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What is Health and Human Development?

Diverse fields of study that share one
common goal: enriching the lives of others.

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Robert Sweeney

Earning a degree as a non-traditional student while working in foster care

Robert Sweeney, HDFS Class of 2005, has been helping people for the past 41 years. If you are thinking that the math just doesn’t add up, you are correct. As early as high school, Robert has been engaged in a variety of human development interests. He earned his undergraduate and graduate degrees while working with people.

His first job in high school involved taking foster children to appointments as a caseworker aide. Upon high school graduation and for the next 20 years, he continued in the child and elder foster care system, recruiting and training foster parents. In addition, he pursued an HDFS degree as a part-time student. After earning his degree, he shifted to mental health and drug and alcohol counseling. Several years later, he began work in the crisis intervention field. After completing a graduate degree, Robert began work as a therapist at an inpatient psychiatric hospital. In 2020, during the COVID-19 pandemic, Robert was in the midst of developing a halfway house for men in addiction recovery. Unfortunately, the project was shut down and Robert was unemployed. During those six months, he wrote and published a self-help book, “You are NOT Just a Diagnosis: Using Trauma-Informed Techniques to Create Your Best Life.”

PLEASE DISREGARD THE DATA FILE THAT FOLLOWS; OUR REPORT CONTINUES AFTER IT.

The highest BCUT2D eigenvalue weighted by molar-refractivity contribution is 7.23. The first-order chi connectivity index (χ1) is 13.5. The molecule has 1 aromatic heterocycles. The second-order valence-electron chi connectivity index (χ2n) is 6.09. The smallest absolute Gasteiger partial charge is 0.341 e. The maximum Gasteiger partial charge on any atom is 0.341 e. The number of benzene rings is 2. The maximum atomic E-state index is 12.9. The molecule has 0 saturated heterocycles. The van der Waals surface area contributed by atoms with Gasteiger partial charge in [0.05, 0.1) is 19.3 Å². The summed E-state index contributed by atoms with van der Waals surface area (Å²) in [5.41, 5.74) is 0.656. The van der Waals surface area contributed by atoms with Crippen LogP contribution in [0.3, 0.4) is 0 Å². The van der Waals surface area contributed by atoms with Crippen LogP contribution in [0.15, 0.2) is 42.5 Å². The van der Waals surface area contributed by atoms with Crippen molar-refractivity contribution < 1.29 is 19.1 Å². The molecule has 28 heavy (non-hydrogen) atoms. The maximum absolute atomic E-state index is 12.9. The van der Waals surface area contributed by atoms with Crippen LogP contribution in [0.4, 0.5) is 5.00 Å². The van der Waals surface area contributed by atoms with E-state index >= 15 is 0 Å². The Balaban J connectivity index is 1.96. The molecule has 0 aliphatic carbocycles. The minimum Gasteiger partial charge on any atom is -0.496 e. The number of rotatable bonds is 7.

Penn State is exceptional in its diversity of opportunities, as well as its population.  Being open to those experiences can only enrich our future. What makes all of those unusual experiences worthwhile is the connections made with other people you care about and who will care about you.

Robert Sweeney '05

Currently, Robert is a member of a therapeutic team providing mental health rehabilitation for juvenile justice youth in a forestry camp setting.  As a psychological services specialist with the Pennsylvania Bureau of Juvenile Justice Youth Development Camp, he performs assessments and develops treatment plans. The team’s emphasis is focused on forming creative collaborations between the juvenile’s teachers, therapist, probation officer, the community, and their family.   

When he is not working, Robert enjoys traveling, anything history, and movies.  

Robert’s advice for current Penn Staters:  Try everything Penn State has to offer.  Although it is easier to simply focus on your studies and graduate as quickly as possible with little distractions, you will miss all that the University has to offer.  Learn how to fly a plane, play rugby, learn another language, volunteer to be part of an academic field study, take an acting class. “Penn State is exceptional in its diversity of opportunities, as well as its population.  Being open to those experiences can only enrich our future. What makes all of those unusual experiences worthwhile is the connections made with other people you care about and who will care about you.”

This profile was published August 2021.